Northwestern University researchers have developed the first smart wearable device to continuously track how much people use their voices, alerting them to overuse before vocal fatigue and potential injury set in.
The first-of-its-kind, battery-powered, wireless device and accompanying algorithms could be a game-changer for professional singers, teachers, politicians, call centre workers, coaches and anyone who relies on their voices to communicate effectively and make a living. It also could help clinicians remotely and continuously monitor patients with voice disorders throughout their treatment.
Developed by an interdisciplinary team of materials scientists, biomedical engineers, opera singers and a speech-language pathologist, the research behind the new technology will be published in the journal Proceedings of the National Academy of Sciences.
The soft, flexible, postage-stamp-sized device comfortably adheres to the upper chest to sense the subtle vibrations associated with talking and singing. From there, the captured data is instantaneously streamed via Bluetooth to the user’s smartphone or tablet, so they can monitor their vocal activities in real-time throughout the day and measure cumulative total vocal usage. Custom machine-learning algorithms distinguish the difference between speaking and singing, enabling singers to separately track each activity.
With the app, users can set their personalized vocal thresholds. When they near that threshold, their smartphone, smartwatch or an accompanying device located on the wrist provides real-time haptic feedback as an alert. Then, they can rest their voices before pushing it too far.
“The device precisely measures the amplitude and frequency for speaking and singing,” said Northwestern’s John A. Rogers, a bioelectronics pioneer who led the device’s development. “Those two parameters are most important in determining the overall load that’s occurring on the vocal folds. Being aware of those parameters, both at a given instant and cumulatively over time is essential for managing healthy patterns of vocalisation.”
“It’s easy for people to forget how much they use their voice,” said Northwestern’s Theresa Brancaccio, a voice expert who co-led the study. “Seasoned classical singers tend to be more aware of their vocal usage because they have lived and learned. But some people – especially singers with less training or people, like teachers, politicians and sports coaches, who must speak a lot for their jobs – often don’t realise how much they are pushing it. We want to give them greater awareness to help prevent injury.”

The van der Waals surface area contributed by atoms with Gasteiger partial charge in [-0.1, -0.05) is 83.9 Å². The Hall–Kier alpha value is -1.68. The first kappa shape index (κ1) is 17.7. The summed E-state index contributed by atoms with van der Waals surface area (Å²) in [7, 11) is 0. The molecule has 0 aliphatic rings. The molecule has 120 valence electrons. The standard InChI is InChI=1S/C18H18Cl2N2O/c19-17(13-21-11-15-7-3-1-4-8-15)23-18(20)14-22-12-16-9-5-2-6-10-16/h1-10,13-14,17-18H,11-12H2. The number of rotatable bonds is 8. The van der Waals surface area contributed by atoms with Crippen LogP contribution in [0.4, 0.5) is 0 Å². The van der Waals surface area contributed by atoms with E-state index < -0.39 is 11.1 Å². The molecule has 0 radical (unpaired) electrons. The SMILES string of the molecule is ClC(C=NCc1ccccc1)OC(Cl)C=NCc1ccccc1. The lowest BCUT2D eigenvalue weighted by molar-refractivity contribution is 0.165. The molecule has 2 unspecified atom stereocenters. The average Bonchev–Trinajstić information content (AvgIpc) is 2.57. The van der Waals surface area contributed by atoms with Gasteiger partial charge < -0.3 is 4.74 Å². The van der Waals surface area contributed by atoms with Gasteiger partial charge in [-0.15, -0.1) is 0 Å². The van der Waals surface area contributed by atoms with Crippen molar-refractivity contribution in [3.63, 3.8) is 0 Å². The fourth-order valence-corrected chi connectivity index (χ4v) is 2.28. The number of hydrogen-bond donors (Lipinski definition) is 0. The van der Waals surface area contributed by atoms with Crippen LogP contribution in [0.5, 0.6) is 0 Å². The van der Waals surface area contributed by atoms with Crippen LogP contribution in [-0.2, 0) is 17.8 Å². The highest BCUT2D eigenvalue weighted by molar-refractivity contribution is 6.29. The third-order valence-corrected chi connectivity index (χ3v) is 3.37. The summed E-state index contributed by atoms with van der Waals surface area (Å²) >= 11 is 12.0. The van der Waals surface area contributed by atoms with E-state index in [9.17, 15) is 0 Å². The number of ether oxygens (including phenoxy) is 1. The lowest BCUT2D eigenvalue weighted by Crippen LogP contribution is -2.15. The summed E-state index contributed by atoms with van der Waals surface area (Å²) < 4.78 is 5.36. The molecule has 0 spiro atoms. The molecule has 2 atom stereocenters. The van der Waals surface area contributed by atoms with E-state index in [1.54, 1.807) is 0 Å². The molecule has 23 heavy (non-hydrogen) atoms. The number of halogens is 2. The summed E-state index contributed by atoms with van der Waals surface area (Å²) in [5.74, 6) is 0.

Rogers is the Louis Simpson and Kimberly Querrey Professor of Materials Science and Engineering, Biomedical Engineering and Neurological Surgery in the McCormick School of Engineering and Northwestern University Feinberg School of Medicine. He also is the director of the Querrey Simpson Institute for Bioelectronics. A distinguished operatic performer, mezzo-soprano, Brancaccio is a senior lecturer at Northwestern’s Bienen School of Music, where she teaches voice and vocal pedagogy.
Unaware of overuse
For the millions of people in the US who make their livings by speaking or singing, vocal fatigue is a constant, looming threat. The common condition occurs when overused vocal folds swell, making the voice sound raspy and lose endurance. Vocal fatigue negatively affects singers, in particular, altering their abilities to sing clearly or hit the same notes as their healthy voice can. At best, one short period of vocal fatigue can briefly interrupt a singer’s plans. At worst, it can lead to enough damage to derail a career.
Lack of awareness is the underlying problem. People rarely make the connection between vocal activities and how those activities affect their voices. Although 1 in 13 US adults has experienced vocal fatigue, most people don’t notice they are overusing their voices until hoarseness already has set in.
“What leads people into trouble is when events stack up,” Brancaccio said. “They might have rehearsals, teach lessons, talk during class discussions and then go to a loud party, where they have to yell over the background noise. Then, throw a cold or illness into the mix. People have no idea how much they are coughing or clearing their throats. When these events stack up for days, that can put major stress on the voice.”
As an advocate for vocal health, Brancaccio has spent decades exploring ways to keep her students mindful of how much they use their voices. In 2009, she challenged her students to keep a paper budget – physically writing down every time they spoke, sang and drank water, among other things. About 10 years later, she converted the system into Singer Savvy, an app that offers a personalized vocal budget for each user and helps users stay within that budget.
Separately, Rogers, in collaboration with researchers at the Shirley Ryan AbilityLab, had developed a wireless wearable device to track swallowing and speech in stroke patients. The bandage-like sensor measures swallowing abilities and speech patterns to monitor stroke patients’ recovery processes. In the early weeks of the COVID-19 pandemic, Rogers’ team modified the technology to monitor coughing, as a key symptom of the illness.
“I wanted to gather more data and make our tracking system more precise and more accurate,” Brancaccio said. “So, I reached out to John to see if his sensors could help us gather more information.”